Parvez Sharma – whose film ‘A Sinner in Mecca’ premièred this week in Toronto – spoke about the extreme threats he received. Before the film had even been seen, Sharma had received a flurry of hate mail and death threats from angry Muslims worldwide. The film features as part of the ‘Hot Docs’ film festival, and the event organizers were forced to add extra security to the premiere to ensure Sharma’s safety, as well as that of the viewers attending the three sold-out showings.
To make the film, Sharma had to secretly record his journey to Mecca on his iPhone and other small devices, as filming is illegal in Saudi Arabia and homosexuality is punishable by death.
“I was terrified because they reserve the death penalty for people like me,” Sharma told CBC News.
Sharma had his equipment confiscated and video files were often deleted by authorities. Even so, he was determined to complete both his spiritual journey and his film.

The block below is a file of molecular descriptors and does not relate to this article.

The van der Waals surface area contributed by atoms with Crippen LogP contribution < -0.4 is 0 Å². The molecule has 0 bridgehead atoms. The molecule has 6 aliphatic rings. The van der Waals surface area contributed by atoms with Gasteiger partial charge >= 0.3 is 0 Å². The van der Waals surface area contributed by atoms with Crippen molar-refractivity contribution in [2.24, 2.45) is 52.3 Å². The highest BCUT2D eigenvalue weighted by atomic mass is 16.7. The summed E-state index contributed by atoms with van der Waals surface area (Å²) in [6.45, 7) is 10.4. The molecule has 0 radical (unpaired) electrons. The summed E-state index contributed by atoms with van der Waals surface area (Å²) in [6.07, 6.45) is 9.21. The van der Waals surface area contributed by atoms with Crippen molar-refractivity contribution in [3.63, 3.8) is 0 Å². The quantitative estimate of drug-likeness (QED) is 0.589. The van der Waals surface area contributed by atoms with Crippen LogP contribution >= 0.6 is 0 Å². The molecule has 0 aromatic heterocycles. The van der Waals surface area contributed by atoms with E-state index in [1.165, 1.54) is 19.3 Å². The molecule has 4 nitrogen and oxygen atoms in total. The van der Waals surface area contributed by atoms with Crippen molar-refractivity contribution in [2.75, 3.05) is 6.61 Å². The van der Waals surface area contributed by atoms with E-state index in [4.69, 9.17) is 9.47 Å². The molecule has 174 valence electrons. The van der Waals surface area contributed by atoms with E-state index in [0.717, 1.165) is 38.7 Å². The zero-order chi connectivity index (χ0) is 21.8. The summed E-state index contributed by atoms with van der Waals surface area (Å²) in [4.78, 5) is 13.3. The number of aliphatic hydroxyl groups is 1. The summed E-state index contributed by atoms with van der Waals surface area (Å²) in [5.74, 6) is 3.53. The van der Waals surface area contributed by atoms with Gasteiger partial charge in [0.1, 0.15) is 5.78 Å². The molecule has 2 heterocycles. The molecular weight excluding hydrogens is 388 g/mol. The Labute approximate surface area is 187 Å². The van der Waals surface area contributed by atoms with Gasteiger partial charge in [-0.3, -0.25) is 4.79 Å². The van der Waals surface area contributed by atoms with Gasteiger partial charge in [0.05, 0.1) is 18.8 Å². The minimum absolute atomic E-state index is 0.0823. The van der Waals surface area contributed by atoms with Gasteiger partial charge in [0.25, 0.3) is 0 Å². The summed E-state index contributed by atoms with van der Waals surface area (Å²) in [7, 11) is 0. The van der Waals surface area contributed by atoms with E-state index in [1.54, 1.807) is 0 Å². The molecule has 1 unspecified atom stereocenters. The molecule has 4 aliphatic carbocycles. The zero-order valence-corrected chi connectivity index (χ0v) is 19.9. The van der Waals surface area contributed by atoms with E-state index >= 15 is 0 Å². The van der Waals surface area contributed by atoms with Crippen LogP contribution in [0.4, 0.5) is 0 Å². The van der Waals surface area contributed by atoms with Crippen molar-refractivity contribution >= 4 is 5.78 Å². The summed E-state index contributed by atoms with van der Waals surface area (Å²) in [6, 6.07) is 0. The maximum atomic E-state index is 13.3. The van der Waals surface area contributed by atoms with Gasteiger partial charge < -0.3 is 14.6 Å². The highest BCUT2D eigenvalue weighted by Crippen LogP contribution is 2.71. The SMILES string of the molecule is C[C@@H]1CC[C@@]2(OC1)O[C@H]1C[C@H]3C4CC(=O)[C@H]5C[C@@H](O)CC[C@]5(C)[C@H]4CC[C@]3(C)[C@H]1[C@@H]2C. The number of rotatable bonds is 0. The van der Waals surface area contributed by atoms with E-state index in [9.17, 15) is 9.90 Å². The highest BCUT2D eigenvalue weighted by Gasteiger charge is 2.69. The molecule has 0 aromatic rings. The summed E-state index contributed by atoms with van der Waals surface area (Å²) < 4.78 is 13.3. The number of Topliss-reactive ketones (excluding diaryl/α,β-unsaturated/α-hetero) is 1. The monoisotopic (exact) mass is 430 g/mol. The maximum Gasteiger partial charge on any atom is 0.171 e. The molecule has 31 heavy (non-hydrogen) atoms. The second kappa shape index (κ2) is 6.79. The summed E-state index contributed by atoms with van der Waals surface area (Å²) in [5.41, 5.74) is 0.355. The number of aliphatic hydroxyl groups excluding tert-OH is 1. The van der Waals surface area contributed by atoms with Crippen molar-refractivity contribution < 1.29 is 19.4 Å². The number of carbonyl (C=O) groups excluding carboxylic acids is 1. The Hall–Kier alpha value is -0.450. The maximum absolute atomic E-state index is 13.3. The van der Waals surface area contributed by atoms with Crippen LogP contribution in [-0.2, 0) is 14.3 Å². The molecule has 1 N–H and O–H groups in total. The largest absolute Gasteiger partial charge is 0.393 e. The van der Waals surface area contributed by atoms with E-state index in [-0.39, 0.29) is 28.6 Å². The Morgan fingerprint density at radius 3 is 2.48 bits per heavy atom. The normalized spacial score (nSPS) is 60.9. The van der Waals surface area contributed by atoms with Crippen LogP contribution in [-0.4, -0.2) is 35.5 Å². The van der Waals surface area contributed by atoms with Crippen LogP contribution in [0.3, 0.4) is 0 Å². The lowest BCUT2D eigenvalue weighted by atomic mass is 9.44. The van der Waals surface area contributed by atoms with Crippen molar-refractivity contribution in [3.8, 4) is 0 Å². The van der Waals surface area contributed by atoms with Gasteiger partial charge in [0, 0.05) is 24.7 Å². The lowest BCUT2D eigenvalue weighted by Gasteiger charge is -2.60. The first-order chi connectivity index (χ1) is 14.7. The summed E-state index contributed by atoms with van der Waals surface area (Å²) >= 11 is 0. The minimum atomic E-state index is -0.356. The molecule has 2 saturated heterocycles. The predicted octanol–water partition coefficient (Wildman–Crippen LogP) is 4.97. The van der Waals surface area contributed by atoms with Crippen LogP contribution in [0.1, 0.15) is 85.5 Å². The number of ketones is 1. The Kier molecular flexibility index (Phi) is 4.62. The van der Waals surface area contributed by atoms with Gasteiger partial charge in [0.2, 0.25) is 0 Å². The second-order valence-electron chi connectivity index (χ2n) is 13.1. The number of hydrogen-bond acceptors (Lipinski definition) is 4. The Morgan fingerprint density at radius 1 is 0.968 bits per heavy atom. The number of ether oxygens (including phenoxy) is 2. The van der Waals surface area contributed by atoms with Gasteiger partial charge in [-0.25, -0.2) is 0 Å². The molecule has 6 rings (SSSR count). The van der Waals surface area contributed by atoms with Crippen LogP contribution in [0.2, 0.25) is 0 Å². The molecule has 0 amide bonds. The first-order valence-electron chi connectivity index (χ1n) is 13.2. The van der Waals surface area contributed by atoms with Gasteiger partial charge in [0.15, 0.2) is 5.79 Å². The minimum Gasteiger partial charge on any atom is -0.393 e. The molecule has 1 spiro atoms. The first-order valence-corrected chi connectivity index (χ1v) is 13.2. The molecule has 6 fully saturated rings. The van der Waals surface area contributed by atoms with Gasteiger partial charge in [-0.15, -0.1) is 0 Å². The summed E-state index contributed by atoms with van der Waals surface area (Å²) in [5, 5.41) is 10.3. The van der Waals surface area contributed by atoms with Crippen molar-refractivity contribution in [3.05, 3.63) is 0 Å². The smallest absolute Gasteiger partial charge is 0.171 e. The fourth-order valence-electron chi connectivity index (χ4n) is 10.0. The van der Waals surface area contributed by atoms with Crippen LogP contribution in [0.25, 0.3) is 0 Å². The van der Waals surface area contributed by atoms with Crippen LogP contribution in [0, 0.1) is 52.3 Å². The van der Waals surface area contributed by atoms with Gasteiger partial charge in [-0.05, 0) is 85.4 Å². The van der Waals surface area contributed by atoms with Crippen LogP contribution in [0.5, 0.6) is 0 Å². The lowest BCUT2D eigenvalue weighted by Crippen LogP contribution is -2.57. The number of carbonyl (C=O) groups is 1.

“I was there making this pilgrimage for the thousands of gay Muslims who were too scared to go to Saudi Arabia, who would feel they would never be welcome,” Sharma stated. “I felt I was doing it for them.”
Despite the personal risk involved, during filming and since completion, Indian-born Sharma refuses to be intimidated, as he feels it is his duty to portray life as both a devout Muslim and a gay man.
“I think I carry it as a weight on my shoulders,” he explained, “a heavy burden because I really want Muslims to embrace this film.”
Although the film has been denounced by the Iranian government for promoting homosexuality and heavily criticised by Muslims worldwide, Sharma insists he didn’t make the film to provoke controversy. However, he hopes the attention it has garnered will help lead to important social change.
“I feel the film is a call to action to all Muslims to change the things that need to change within 21st Century Islam. We’re running out of time.”
Watch the movie trailer below: